Can understanding of urban ecosystems improve our odds?

Larry Baker
Saturday, June 22, 2024 - 10:30am to 12:00pm
Shorview Library, 4560 Victoria St N Shoreview, Minnesota 55126

There will be a short business meeting prior to the presentation.

Following many centuries of mostly agrarian lives, more than half of the people on our planet now live in cities.  Early industrial cities were a mess, choked with smog, filthy water, large epidemics, to the point that lifespans around 1900 were shorter for folks living in cities than the countryside.

This talk examines the progress we’ve made, and some ideas for future progress, illustrated in part by Larry Baker's own research. We’ll continue this vein with a structured discussion to dive deeper on the topic of “improving our odds” for the livability of cities in the future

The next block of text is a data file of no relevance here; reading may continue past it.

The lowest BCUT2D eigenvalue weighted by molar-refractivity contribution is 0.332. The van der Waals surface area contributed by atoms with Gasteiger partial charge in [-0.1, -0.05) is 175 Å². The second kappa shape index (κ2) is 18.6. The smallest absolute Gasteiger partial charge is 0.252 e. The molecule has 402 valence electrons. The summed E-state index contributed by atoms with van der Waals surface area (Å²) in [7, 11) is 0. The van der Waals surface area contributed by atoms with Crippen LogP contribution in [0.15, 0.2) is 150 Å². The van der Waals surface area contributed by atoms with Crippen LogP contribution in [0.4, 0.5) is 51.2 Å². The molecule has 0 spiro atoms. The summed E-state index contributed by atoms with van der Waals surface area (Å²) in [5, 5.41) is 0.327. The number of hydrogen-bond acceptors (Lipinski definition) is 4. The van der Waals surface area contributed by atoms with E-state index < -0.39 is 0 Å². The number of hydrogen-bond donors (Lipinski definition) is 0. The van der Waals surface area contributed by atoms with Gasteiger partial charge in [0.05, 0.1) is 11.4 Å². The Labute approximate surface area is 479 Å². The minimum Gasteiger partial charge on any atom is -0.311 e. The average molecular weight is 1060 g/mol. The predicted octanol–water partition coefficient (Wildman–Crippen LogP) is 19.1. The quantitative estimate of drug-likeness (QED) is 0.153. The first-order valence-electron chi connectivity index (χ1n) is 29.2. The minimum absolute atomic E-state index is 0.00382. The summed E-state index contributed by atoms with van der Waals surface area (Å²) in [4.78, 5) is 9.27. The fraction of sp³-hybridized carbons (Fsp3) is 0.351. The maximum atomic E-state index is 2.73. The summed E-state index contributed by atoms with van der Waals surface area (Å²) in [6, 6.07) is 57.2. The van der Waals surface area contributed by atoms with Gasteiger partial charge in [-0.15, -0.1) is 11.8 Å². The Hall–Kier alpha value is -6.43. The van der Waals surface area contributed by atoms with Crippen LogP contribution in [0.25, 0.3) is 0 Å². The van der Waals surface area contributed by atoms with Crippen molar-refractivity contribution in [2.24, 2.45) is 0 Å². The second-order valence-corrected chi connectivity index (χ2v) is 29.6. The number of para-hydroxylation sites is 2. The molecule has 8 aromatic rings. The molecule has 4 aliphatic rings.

Most of Larry's career was in academia.  His research applied his hybrid education in environmental engineering and ecology to the study of applied biogeochemistry, with a focus on human ecosystems – cities and farms.  He generally focuses on water quality, seeking practical solutions from a biogeochemical perspective, often working in Pasteur's quadrant, combining practice and theory.  Recent projects have focused on nutrient flows in urban stormwater, agricultural P balances, urban road salt management, and water policy. He often collaborates with scholars, ranging from social sciences to animal and crop science to civil engineering. Now retired, he is an embryonic novelist, working on a historical fiction about the early Puebloans in the “Basketmaker era” and serves as a board member of the DFL Environmental Caucus